Other Arabs, traders who’ve lived here in Malakal and other cities for decades, have fled north, as well. Some will stay put. Others are waiting to see if the south remains at peace before returning with their stock.
A far bigger migration is taking place from north to south. More than 120,000 southerners have abandoned their homes in Khartoum and other cities to throw in their lot with the new state. One night last week, at an open-air way-station in Omdurman, just across the Blue Nile from Khartoum, groups of southern men and boys stood watch over piles of bed frames, mattresses, and peeling bureaus, waiting for the trucks and buses that would take them south.
It was southern nationalism—pure and simple—they said, that had motivated them to leave at this time, after decades of relative security in the north. Alone, away from the group, one man admitted that he and many of his friends had been shaken by a speech last month in which President Bashir promised a resurgence of sharia law. (The future, Bashir said, would be “no time to speak of diversity of culture and ethnicity,” an odd contention given that even without the south’s 8 million blacks, Arabs will still not form a majority in the new, truncated Sudan.)
The migrant influx has proved to be more than the south can handle. At least 22,000 people arrived recently to one dusty pocket of Northern Bahr El Ghazal state, where they joined 5,000 others displaced last year from their homes near the border by northern bombers. After days on the road with little food and water, many newcomers are sick and weak.
“While the entire world focuses on the referendum on self-determination, we are seeing an existing humanitarian emergency grow rapidly worse and overwhelm the local capacity,” Susan Purdin, who oversees the International Rescue Committee’s programs in southern Sudan, said in a statement.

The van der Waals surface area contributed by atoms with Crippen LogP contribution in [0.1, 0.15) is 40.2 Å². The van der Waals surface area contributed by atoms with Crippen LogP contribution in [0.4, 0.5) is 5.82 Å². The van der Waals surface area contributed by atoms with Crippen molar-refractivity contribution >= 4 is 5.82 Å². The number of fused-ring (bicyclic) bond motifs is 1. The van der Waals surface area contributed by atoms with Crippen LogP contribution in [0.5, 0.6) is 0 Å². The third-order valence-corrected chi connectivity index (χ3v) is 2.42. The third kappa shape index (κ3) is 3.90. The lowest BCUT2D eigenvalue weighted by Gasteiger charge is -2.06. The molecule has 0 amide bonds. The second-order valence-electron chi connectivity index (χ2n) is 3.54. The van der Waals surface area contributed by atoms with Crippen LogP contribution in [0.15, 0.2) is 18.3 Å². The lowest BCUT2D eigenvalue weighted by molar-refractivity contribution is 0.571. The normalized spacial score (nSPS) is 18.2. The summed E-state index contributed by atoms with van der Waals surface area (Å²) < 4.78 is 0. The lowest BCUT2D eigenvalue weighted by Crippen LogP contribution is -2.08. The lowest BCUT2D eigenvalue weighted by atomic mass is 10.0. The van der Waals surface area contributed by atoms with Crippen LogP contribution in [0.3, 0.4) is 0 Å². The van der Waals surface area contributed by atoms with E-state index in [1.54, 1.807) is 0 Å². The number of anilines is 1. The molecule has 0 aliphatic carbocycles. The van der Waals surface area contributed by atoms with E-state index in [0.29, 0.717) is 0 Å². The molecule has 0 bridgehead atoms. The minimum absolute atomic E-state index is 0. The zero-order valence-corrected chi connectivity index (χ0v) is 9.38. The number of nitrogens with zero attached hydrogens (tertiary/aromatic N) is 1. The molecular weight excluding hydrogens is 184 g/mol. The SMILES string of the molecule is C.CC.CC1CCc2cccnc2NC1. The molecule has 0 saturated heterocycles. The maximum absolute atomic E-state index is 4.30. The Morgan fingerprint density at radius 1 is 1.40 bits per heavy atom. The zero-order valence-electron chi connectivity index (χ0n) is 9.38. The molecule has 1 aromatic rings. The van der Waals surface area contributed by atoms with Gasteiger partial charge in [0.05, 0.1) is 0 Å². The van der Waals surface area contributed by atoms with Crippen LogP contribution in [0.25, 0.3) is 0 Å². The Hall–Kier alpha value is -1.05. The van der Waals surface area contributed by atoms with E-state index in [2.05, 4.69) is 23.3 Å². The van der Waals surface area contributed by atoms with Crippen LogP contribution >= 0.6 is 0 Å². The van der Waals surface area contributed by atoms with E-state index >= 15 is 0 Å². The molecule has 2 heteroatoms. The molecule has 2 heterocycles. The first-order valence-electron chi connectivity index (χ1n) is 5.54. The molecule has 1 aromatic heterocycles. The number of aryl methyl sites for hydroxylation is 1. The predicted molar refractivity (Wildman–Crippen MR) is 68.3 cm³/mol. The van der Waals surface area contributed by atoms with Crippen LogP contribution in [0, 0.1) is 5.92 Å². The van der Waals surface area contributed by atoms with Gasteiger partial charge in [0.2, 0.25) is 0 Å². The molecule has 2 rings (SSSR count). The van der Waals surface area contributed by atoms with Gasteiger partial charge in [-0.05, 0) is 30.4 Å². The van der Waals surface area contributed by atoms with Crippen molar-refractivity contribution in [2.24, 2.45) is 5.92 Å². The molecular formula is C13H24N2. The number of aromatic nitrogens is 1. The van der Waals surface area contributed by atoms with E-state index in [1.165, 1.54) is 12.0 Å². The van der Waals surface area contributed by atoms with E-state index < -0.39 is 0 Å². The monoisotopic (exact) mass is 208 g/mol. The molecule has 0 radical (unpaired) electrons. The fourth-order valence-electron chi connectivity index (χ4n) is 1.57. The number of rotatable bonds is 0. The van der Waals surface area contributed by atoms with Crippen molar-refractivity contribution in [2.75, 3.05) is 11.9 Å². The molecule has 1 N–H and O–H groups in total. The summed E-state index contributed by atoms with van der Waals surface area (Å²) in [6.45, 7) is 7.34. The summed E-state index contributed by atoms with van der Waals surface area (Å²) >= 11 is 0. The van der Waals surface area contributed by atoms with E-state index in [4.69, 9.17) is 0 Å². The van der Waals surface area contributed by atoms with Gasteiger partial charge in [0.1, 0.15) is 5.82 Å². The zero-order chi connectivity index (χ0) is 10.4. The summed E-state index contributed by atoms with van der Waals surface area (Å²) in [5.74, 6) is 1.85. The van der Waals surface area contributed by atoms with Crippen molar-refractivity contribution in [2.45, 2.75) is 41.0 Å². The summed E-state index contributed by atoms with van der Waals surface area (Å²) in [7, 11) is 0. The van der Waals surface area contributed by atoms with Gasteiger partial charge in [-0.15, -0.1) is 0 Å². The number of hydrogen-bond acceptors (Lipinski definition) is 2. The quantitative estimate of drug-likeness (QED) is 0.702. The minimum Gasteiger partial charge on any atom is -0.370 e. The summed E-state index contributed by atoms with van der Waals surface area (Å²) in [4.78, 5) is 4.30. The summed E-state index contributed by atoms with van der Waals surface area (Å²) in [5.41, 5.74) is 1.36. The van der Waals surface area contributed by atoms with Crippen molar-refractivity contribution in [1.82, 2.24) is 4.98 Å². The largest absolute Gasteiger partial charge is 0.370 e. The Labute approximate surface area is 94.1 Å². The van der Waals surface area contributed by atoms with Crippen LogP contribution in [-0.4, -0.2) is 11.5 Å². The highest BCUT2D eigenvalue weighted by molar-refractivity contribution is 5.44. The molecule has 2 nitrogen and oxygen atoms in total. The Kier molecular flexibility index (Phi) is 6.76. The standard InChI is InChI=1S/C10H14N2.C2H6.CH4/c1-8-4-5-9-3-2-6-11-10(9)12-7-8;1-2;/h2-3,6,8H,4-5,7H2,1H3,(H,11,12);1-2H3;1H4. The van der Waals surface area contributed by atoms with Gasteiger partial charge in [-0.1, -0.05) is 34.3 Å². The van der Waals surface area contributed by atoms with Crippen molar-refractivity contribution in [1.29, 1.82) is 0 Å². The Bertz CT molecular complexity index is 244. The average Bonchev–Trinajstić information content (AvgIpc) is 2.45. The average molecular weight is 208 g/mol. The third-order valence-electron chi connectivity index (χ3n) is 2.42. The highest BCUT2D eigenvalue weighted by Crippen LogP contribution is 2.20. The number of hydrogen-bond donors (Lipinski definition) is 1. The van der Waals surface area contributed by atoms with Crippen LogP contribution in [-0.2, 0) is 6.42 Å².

The biggest tension has not been in the south at all, but in the hotly disputed region of Abyei, which is torn between the southern Ngok Dinka tribe and Arab Misseriya nomads, who use Abyei as a traditional watering ground for their herds. Similar disputes occur elsewhere along the still-undemarcated border between north and south, but Abyei sits on top of oil, making it a more worthy prize.
Sudan’s Comprehensive Peace Agreement called for a referendum to be held this week, in which residents of Abyei would decide whether they wished the region to remain in the north or to become part of the south, but that vote has been postponed after disagreements over who would have the right to participate. At least 30 people have been killed in Abyei in clashes that began on Friday.
For once, tension and fear of gunfire seem far away from Malakal. This Nile port city saw two major battles between northern and southern forces, in 2006 and again in 2009, that left more than 400 people dead (not to mention a 2007 skirmish that found me hiding in a brick-walled outhouse), but that seems like another era.
At 3 a.m. on Sunday, 40-year-old Natal Onane Charles woke up in his mud and reed house, slipped on a gray suit, a fraying white Oxford shirt, green socks, and brown boots, and set out alone in the cold for the primary school that would serve as his local polling place. He said he felt skittish at first, walking alone in the mist, but he pressed on until he reached the town.
“When I got to the polling station, my friends were already standing in line, them and 50 others,” he said. “They told me, ‘Where have you been? You are late.’ “